Google Nexus 7 (2012 edition) review [updated]
We review the affordable, ultra-powerful first-generation Google Nexus 7 (2012 edition) tablet to see what all the fuss is about
If you wanted a decent tablet experience between 2010 and late-2011 there was only one real option: Apple's iPad. Despite persistent attempts from Google and its partners, Android has failed to give Apple any real trouble in the tablet space.
Android's first whiff of success came with the Amazon Kindle Fire, which featured a heavily modified version of Gingerbread, lots of content options and some relatively decent hardware.
Priced at under $200 in the US, Amazon's slate sold well initially and by Q1 of 2012 it represented over half of the US Android tablet market, illustrating that consumers would gamble on a new slate, particularly if it was priced correctly - i.e. less than $200.
Google took this idea one step further with its Nexus 7, adding a faster quad core processor, 1GB of RAM and a high definition IPS display. The result is one of the strongest debut devices we've seen in quite some time.
Now we have the Nexus 7 2, dubbed 2013 edition with extra features including Android 4.3, a 7-inch 1200x1920 pixel display with a truly pin-sharp pixel density of 323ppi. It will be powered by a 1.5GHz Qualcomm Snapdragon Pro chipset and also features 2GB of RAM and storage options of 16GB and 32GB. Google has also added in two cameras: a 5-megapixel setup on the back and a 1.2-megapixel on the front.
But don't let that deter you from checking out the original Nexus 7 - the price will most probably be reduced when the 2013 version is released and it's still a pretty damn good piece of hardware.
Nexus 7 (2012 edition): Aesthetics
With its expertly crafted chassis, rubberized back panel and metallic bezel, the Nexus 7 looks anything but a budget device. It looks like it should cost quite a lot more. Boot up the Nexus 7 and it still looks like a quality piece of kit with its detailed IPS panel and silky user-interface (UI).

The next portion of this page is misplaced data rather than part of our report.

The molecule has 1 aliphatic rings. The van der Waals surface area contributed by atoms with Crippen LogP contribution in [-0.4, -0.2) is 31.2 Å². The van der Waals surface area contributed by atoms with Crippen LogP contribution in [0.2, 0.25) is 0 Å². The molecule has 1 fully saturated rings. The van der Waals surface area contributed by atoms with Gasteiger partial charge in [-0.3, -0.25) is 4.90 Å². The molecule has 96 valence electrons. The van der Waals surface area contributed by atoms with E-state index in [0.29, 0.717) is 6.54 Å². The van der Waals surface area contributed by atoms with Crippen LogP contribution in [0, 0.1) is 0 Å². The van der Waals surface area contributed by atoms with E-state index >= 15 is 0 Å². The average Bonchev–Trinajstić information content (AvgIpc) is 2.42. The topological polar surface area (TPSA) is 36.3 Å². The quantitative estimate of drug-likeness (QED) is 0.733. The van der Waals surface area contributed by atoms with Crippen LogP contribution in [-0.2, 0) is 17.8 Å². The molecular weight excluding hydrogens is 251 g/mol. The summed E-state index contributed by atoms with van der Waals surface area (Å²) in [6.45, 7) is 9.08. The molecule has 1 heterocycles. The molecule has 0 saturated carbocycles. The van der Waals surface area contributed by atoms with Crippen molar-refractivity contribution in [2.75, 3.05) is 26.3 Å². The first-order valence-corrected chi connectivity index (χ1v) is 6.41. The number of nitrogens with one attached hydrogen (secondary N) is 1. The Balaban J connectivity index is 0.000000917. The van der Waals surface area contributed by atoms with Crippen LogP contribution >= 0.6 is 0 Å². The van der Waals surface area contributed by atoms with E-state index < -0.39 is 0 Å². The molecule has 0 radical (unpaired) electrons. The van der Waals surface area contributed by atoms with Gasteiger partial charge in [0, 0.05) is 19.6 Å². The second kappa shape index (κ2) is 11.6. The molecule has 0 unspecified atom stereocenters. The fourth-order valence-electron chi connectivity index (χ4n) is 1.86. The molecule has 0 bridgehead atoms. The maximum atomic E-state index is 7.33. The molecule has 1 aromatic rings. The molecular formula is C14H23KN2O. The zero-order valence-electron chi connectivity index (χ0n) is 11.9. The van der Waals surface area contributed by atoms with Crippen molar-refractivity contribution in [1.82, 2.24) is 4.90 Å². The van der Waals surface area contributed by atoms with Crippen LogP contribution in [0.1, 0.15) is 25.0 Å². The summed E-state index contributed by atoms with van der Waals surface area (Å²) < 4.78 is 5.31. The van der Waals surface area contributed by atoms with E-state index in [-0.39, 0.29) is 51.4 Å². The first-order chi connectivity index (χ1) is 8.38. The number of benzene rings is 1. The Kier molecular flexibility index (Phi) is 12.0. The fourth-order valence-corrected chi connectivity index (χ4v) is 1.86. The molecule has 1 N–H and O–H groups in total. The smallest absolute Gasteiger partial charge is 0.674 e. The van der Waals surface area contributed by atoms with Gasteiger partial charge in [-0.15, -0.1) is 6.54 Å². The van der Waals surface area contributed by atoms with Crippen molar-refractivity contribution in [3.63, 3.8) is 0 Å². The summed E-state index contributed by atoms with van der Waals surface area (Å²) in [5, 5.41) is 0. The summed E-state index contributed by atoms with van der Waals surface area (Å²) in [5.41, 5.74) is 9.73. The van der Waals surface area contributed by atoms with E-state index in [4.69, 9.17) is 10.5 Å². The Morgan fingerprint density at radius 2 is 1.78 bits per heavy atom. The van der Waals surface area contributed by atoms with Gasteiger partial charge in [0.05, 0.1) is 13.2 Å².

The exact dimensions of the Nexus 7 are 198.5x120x10.45mm and it weighs 340g, making it 20 per cent lighter than Amazon's Kindle Fire. The overall design of the device is of a similar quality to what we've seen from Samsung and RIM with their respective offerings, which cost considerably more.
There's a power/unlock key and volume rocker along the top right hand side with a 3.5mm jack and microUSB along the bottom. Nothing about the Nexus 7's design screams innovation. Instead Google has gone for simplicity - clean lines, conservative proportions - and the results are impressive.
After using the Nexus 7 for a year, the device still looks as good as new, despite it being taken all around the world and (mostly) used as an ereader and gaming device.
Sure, the Nexus 7 2013 loses the dimpled back and the screen is amazing, but the original Nexus 7 will do just fine for us!
Nexus 7 (2012 edition): Display
A pixel density of 216ppi and a display resolution of 1280x800 pixels is not usually something you expect to see on a sub-£200, but that's exactly what you find on the Nexus 7. Colours and text look sharp making it ideal for browsing the web, reading ebooks and gaming.
It does lack the vivacity of current SLCD and Super AMOLED displays and is no way near the standard of the Retina Display present on Apple's iPad 3. But for what it is - a £160, entry-level tablet - the Nexus 7's IPS setup is far beyond anything currently available at this price-point - apart from the Nexus 7 2013 edition, that is.
|Typical Price||£159 (8GB), £199 (16GB)|
|UK Launch||July, 2012|
|Built-in Memory||8GB / 16GB|
|Additional Memory||N/A, no expandable memory card slot|
|High-speed Data||N/A, WiFi only|
|Screen Size||7-inches, 1280x800 pixels (216ppi)|
|Screen Colours||16 million|
|Designer Lens||Front-facing 1.2-megapixel camera|
|Video Resolution||720p@30 frames-per-second|
|Song Storage||8GB / 16GB|